Even though Abraham Lincoln never said, “You can fool all the people some of the time, and some of the people all the time, but you cannot fool all the people all the time,” it still rings true!

Some Say This is A Political Post, I’ll Let You Decide

Today is primary election day in Florida.  Where ever you are, you can find out when your state’s primary election date is here

I won’t deem to tell you whom to vote for.  That’s up to you, your conscience, and your morals.  What I will urge you towards is voting.  Vote early, vote by mail, vote in person, it doesn’t matter when or how you vote, just vote! 

Like I said, it doesn’t matter when or how you vote, but it does matter who you vote for – or rather who you don’t vote for.  Statistically, a vote for a third-party candidate is more beneficial to the candidate trailing in the polls.  A write-in vote does the same, as does not voting at all, just because your candidate of choice didn’t get the nomination or for any other reason.  All these actions take votes away from what might be your second choice, or your party’s actual nominee, and thus gives the other candidate the advantage.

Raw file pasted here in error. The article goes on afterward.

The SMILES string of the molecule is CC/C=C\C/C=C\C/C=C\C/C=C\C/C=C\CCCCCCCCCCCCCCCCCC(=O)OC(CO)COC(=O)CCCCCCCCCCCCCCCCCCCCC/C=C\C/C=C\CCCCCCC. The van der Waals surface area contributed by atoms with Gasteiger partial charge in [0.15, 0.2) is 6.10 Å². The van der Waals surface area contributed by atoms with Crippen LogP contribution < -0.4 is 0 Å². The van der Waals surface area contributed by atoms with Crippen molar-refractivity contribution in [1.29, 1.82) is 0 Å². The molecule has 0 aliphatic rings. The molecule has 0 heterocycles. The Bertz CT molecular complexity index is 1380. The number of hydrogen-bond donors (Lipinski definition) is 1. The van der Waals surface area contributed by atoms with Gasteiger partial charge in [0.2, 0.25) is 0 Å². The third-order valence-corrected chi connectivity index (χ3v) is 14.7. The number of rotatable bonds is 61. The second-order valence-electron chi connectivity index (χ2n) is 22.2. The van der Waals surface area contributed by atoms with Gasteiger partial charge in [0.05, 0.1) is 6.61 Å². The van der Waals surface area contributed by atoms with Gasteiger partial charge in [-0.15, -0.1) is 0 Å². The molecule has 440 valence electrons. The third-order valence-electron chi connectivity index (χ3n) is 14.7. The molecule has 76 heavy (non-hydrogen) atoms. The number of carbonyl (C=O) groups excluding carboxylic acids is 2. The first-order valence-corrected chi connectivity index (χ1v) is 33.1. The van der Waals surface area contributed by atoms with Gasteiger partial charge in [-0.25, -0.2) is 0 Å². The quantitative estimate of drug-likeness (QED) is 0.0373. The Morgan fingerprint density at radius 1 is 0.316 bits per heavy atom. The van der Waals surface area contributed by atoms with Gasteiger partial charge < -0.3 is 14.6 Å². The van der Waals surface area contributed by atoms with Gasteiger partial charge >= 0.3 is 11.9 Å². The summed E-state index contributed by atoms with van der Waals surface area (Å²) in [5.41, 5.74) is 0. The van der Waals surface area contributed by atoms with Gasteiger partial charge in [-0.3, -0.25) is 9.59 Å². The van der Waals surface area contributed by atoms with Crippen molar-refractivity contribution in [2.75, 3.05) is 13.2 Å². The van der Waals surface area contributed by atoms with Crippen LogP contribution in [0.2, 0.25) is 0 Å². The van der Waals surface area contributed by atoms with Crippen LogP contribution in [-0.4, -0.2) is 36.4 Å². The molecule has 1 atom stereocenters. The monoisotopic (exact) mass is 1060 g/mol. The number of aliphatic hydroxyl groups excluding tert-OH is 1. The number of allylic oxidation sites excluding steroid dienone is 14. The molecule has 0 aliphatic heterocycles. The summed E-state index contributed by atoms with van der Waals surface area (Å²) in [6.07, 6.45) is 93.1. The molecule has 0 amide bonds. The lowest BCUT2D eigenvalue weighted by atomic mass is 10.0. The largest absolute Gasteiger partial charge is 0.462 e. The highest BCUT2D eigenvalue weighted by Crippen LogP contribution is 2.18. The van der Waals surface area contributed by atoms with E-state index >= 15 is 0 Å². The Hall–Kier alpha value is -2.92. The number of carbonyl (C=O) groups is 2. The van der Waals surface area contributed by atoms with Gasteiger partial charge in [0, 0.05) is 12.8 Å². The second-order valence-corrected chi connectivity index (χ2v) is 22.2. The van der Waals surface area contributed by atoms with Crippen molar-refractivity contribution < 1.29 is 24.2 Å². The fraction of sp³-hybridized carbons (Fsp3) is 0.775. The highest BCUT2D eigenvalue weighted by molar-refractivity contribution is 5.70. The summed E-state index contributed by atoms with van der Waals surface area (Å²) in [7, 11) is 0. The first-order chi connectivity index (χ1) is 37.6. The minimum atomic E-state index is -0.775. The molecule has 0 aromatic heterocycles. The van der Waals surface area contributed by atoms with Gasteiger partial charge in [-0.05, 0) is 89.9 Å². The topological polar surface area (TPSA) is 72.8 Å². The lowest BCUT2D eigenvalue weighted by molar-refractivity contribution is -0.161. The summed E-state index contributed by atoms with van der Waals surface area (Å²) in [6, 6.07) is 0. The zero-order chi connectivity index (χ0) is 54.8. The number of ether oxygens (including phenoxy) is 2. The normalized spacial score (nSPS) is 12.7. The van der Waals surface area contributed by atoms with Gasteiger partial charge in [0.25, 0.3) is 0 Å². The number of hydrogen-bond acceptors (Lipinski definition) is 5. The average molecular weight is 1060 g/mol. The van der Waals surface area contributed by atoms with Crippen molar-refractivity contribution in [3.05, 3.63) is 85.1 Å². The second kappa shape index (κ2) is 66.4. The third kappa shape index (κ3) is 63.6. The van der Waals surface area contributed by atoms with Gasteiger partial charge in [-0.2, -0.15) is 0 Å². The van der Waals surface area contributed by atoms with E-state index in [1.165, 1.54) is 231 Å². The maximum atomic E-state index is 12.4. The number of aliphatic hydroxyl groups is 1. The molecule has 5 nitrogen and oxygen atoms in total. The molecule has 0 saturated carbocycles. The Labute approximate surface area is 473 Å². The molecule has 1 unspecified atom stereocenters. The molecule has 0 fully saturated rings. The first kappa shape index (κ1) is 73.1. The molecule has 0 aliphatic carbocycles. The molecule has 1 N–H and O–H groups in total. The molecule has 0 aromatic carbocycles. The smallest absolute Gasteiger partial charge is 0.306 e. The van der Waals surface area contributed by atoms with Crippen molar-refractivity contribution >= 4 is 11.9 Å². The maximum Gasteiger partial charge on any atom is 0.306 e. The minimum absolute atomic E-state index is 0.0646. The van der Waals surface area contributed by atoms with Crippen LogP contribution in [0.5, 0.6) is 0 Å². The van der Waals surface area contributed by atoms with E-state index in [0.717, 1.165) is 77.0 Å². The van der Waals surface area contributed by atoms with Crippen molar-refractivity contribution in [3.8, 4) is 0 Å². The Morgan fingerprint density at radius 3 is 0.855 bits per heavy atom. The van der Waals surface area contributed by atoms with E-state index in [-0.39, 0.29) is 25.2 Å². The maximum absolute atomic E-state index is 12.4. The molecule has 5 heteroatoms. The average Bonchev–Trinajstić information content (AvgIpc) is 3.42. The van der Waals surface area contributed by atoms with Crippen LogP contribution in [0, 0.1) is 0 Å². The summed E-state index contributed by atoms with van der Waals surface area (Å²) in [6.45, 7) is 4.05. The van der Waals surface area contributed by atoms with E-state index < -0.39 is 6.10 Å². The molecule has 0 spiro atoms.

Now is not the time to be magnanimous.  Mid-terms are a good time to vote for third-party candidates or write-ins, if they do get elected, they can help build coalitions in order to gain a majority for a particular party. 

Is it also important to vote in local elections.  Many current Congresspeople and Senators started at School Boards and City Councils.  That was the time to determine if you like their policies and positions and stop or encourage them.  Once they move up to state or national legislators, it is much harder to raise the awareness to vote them out.  Do your research now, and pay attention to what they say and do between elections.

Do you know what you can do for your country?  You can VOTE!